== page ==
Much has been made of the reportage, and the uniqueness of this war's embeddingof reporters. Rumsfeld is right to point out that the last case of embedding was on a weekly, rather than instantaneous, new cycle. But I still thought it might be instructive to look at the Library of America Reporting World War II
, which includes eyewitness reporting from that era's best. When I come across good passages, I'll wrote them.
The first is from the New Yorker's A. J. Leibling, who later wrote an entire book about his reutrn to Paris after the liberation. From a piece written as the darkness was about to descend:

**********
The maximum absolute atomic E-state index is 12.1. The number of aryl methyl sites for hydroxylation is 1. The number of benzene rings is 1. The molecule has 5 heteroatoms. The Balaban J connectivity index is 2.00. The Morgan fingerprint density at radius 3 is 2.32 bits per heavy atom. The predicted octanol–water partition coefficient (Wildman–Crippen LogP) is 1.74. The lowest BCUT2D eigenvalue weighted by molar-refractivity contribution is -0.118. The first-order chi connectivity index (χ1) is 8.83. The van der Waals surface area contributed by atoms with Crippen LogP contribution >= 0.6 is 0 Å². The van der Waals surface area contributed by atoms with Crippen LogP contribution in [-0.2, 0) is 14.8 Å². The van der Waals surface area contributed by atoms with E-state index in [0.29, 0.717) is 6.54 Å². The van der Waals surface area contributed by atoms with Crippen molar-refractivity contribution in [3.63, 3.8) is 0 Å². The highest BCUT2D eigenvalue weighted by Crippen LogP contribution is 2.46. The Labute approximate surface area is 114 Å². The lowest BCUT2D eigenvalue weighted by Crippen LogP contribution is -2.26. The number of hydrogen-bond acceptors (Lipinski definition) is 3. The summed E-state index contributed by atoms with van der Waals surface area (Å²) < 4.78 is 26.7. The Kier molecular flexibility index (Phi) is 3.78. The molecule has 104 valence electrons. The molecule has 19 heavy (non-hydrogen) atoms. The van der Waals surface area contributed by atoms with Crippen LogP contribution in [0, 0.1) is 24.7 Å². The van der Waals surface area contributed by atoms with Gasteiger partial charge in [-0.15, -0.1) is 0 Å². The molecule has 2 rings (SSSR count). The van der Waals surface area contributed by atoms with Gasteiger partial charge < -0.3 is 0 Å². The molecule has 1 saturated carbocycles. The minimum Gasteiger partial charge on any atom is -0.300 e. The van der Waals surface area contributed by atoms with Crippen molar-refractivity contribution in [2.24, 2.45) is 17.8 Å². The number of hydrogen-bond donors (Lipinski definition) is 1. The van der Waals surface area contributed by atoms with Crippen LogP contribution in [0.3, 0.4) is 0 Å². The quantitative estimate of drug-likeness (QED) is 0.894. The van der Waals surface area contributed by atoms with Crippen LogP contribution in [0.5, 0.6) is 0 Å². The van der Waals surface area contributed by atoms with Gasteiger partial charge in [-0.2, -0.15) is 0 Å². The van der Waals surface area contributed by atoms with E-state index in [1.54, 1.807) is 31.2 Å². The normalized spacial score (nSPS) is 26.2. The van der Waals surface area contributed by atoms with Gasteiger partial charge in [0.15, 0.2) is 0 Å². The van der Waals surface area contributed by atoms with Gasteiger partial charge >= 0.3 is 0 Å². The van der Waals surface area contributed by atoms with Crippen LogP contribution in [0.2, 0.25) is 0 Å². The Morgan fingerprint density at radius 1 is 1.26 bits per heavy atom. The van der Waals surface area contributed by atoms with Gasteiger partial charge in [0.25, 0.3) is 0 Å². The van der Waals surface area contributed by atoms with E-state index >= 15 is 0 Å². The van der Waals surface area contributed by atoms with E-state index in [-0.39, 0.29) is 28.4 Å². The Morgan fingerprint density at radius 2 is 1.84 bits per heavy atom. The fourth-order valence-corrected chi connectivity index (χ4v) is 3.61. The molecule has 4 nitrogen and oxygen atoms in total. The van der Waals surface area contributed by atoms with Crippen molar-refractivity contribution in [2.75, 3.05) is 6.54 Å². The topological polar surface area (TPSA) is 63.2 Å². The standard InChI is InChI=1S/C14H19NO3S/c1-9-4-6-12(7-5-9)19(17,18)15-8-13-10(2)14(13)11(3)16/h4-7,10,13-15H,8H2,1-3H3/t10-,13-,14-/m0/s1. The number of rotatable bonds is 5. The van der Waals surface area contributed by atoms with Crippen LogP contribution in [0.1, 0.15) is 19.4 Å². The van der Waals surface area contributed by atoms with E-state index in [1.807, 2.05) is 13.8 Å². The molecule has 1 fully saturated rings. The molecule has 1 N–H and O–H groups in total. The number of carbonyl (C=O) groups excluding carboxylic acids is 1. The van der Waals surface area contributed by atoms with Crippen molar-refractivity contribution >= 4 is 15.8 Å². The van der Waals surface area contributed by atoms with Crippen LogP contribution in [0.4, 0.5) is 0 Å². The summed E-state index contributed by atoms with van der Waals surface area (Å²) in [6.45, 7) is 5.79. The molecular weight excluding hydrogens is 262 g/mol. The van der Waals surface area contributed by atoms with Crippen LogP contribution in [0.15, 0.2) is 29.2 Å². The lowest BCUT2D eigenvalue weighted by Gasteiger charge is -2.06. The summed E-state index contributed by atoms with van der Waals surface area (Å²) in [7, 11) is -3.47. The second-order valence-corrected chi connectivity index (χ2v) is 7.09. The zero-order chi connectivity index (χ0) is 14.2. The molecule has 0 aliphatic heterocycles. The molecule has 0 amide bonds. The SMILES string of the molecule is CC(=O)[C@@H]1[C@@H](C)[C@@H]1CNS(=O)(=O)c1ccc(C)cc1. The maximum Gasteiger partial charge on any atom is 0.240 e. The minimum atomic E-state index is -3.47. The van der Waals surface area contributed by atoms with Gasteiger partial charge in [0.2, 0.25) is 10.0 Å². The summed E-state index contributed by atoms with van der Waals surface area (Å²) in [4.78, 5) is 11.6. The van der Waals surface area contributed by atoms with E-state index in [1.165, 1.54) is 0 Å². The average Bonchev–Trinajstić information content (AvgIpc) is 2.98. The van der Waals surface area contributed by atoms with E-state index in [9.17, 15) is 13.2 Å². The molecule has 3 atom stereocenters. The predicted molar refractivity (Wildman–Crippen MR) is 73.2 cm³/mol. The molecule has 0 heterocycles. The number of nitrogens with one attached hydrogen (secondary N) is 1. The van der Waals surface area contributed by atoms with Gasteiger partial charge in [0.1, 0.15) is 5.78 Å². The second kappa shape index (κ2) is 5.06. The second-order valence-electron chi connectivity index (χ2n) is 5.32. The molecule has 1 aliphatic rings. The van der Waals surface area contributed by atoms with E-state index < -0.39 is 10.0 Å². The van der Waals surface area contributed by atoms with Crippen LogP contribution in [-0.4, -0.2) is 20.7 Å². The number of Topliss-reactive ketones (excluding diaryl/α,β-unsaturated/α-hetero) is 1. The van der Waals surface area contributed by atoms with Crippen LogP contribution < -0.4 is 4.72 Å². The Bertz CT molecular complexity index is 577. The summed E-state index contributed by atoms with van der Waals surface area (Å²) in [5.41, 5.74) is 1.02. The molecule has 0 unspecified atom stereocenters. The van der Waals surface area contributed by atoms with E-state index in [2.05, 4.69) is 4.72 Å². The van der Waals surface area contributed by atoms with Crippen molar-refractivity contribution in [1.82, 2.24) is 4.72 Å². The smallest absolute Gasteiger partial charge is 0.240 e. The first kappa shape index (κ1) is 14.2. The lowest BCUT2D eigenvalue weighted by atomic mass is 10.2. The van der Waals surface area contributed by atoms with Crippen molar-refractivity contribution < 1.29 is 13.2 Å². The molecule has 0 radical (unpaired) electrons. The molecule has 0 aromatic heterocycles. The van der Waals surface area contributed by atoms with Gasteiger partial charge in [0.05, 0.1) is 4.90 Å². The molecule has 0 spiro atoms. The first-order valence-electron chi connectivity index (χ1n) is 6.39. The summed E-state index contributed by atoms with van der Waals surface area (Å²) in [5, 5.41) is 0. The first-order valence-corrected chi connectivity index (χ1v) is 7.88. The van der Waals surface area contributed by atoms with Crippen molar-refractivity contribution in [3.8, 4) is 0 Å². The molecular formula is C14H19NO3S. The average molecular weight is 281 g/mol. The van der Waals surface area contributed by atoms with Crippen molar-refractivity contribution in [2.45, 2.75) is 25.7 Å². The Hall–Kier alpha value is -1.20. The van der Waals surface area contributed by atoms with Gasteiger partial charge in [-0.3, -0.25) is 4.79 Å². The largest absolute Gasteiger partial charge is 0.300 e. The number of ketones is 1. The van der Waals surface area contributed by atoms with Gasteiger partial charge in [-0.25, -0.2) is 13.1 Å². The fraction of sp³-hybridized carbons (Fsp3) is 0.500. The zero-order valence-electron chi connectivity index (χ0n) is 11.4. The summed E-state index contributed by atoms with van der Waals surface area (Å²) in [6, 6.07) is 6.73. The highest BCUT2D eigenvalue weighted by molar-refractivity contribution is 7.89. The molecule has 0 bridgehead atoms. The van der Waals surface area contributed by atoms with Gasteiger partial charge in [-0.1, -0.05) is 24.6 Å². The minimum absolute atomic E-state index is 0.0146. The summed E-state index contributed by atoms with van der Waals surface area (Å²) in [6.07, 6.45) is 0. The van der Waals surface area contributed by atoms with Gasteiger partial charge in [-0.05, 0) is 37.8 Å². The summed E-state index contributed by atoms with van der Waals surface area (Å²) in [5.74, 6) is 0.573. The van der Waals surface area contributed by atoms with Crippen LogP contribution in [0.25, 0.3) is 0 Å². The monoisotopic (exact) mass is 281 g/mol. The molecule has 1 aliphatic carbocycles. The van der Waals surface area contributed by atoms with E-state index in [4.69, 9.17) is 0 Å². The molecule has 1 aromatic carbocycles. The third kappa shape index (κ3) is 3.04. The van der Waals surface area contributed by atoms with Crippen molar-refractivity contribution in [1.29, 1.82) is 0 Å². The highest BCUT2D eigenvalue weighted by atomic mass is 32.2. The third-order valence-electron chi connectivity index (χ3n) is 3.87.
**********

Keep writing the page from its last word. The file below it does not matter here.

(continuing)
Holland, with one-tenth the population of Germany but with several times the wealth per capita, had presented fifty bombers against five thousand. It had been comfortable to believe in neutrality, and cheap. Norway, with the fourth largest merchant marine in the world, had not built the few good light cruisers and destroyers which might have barred the weak German navy from its ports. France herself had economized on the Maginot line....The democracies had all been comfortable and fond of money. Thinking of the United States, I was uneasy.
I guess some people never learn.